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The US Navy needs an airborne sensor that can detect deeper water mines. A new variant of the Navy’s unmanned helicopter may soon feature such capability. The Navy is considering putting a more advanced mine locator on the Northrop Grumman-built Fire Scout MQ-8C — an upgrade of the MQ-8B.
While the older variant of the Fire Scout utilizes an airborne mine detector known as the coastal battlefield reconnaissance and analysis Block I, the Block II version would be able to detect mines in deeper waters.
Thanks to the Fire Scout’s radar upgrade, operators will be able to combine multiple sensors to gather data and perform intelligence and reconnaissance missions, said Capt. Eric Soderberg, program manager for multi-mission tactical unmanned aerial systems at Naval Air Systems Command. The improved software allows the system to correlate amongst the multiple sensors that are on the platform.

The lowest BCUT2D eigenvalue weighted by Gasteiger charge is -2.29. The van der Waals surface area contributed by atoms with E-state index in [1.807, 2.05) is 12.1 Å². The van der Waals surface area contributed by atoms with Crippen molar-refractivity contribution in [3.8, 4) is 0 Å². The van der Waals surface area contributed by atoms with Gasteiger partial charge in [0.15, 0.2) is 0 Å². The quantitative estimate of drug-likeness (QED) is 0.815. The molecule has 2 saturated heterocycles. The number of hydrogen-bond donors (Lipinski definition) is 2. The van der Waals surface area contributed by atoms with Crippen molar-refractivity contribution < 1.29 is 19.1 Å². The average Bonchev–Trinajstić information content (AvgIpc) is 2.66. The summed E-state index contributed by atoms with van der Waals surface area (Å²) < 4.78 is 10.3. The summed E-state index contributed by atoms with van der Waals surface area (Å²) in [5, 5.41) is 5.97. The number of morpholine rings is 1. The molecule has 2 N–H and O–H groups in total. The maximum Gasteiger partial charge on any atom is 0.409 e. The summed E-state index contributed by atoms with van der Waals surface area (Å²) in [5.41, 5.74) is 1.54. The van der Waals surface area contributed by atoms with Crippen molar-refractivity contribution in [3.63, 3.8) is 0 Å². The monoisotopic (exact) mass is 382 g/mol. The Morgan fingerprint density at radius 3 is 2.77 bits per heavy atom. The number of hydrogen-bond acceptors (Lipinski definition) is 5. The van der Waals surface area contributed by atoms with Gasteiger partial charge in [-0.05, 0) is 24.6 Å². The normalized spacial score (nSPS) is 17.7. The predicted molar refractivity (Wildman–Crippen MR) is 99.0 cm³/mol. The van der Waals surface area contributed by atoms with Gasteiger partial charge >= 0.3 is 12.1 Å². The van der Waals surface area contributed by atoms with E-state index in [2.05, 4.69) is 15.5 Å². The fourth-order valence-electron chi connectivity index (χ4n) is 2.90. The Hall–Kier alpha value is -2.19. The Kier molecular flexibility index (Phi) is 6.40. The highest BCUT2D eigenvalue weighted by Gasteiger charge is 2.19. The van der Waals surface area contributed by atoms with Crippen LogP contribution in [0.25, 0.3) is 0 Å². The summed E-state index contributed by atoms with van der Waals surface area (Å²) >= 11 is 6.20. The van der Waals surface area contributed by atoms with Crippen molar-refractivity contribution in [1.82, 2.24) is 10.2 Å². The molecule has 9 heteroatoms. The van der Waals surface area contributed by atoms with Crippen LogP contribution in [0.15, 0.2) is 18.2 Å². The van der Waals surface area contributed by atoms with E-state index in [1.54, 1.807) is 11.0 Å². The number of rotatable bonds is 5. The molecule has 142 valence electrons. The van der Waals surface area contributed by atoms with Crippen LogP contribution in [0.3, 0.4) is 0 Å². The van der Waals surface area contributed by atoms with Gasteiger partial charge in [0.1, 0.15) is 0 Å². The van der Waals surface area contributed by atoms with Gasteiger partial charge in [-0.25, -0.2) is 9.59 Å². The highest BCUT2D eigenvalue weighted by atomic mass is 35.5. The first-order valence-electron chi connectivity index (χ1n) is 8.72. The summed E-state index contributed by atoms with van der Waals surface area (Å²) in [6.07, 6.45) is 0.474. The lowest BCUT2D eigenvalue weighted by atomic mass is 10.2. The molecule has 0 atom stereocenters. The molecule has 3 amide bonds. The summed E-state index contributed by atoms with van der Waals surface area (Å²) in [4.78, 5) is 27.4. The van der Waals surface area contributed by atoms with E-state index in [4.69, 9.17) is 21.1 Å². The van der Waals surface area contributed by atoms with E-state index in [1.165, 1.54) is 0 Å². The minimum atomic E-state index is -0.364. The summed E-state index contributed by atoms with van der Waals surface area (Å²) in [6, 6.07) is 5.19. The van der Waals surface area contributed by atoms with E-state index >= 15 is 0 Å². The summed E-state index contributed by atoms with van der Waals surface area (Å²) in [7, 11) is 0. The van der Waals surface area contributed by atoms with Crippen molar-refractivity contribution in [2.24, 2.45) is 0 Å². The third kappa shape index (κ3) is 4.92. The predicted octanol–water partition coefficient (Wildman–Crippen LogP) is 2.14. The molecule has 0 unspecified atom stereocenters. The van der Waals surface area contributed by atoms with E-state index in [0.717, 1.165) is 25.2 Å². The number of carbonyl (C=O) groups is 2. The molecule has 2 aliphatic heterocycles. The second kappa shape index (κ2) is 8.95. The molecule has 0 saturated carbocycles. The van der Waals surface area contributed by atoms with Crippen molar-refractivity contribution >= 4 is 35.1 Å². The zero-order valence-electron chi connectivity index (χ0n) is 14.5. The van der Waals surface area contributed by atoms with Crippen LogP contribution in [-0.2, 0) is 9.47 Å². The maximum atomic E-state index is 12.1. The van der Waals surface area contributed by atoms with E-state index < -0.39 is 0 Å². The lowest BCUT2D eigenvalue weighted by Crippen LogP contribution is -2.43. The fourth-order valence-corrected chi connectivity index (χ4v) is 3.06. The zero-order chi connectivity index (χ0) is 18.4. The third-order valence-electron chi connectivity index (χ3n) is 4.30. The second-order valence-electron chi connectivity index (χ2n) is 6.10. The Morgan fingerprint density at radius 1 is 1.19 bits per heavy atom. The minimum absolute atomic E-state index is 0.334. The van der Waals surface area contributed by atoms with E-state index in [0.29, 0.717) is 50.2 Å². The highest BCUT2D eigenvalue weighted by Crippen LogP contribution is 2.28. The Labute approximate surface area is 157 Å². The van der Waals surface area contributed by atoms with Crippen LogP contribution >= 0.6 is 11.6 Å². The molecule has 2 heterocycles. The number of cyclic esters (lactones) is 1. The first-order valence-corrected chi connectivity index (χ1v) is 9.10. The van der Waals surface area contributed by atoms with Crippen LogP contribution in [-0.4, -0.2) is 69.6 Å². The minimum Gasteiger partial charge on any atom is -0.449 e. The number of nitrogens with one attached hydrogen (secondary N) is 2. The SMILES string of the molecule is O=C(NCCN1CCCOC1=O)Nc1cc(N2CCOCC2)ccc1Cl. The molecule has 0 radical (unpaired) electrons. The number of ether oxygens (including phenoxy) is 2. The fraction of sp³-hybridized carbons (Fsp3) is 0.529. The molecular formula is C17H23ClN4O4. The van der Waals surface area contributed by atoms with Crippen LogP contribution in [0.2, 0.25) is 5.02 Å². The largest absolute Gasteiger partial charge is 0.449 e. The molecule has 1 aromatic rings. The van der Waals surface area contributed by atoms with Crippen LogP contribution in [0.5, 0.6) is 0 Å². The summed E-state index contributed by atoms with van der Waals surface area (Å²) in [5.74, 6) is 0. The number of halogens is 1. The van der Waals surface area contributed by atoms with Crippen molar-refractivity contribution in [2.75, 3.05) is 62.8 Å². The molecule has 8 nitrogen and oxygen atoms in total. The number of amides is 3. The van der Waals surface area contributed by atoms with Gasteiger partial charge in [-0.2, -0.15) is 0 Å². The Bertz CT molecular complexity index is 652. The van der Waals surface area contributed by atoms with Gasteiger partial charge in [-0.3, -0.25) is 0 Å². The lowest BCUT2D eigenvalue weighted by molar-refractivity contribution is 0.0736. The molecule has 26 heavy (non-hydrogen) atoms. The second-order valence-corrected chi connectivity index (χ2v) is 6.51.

Meanwhile, there is interest in using the Fire Scout to support the Naval Strike Missile, the Navy’s long-range precision strike system, he added, according to nationaldefensemagazine.org.
The MQ-8C is the US Navy’s next-generation autonomous helicopter. Its airframe is based on the commercial Bell 407. It is a ship-based and land-based system that can autonomously take off and land on any aviation-capable ship and from prepared and unprepared landing zones. This enhancement significantly increases range and endurance (more than double) and payload capacity (more than triple). The MQ-8C has completed developmental testing and is ready to deploy, according to the company website.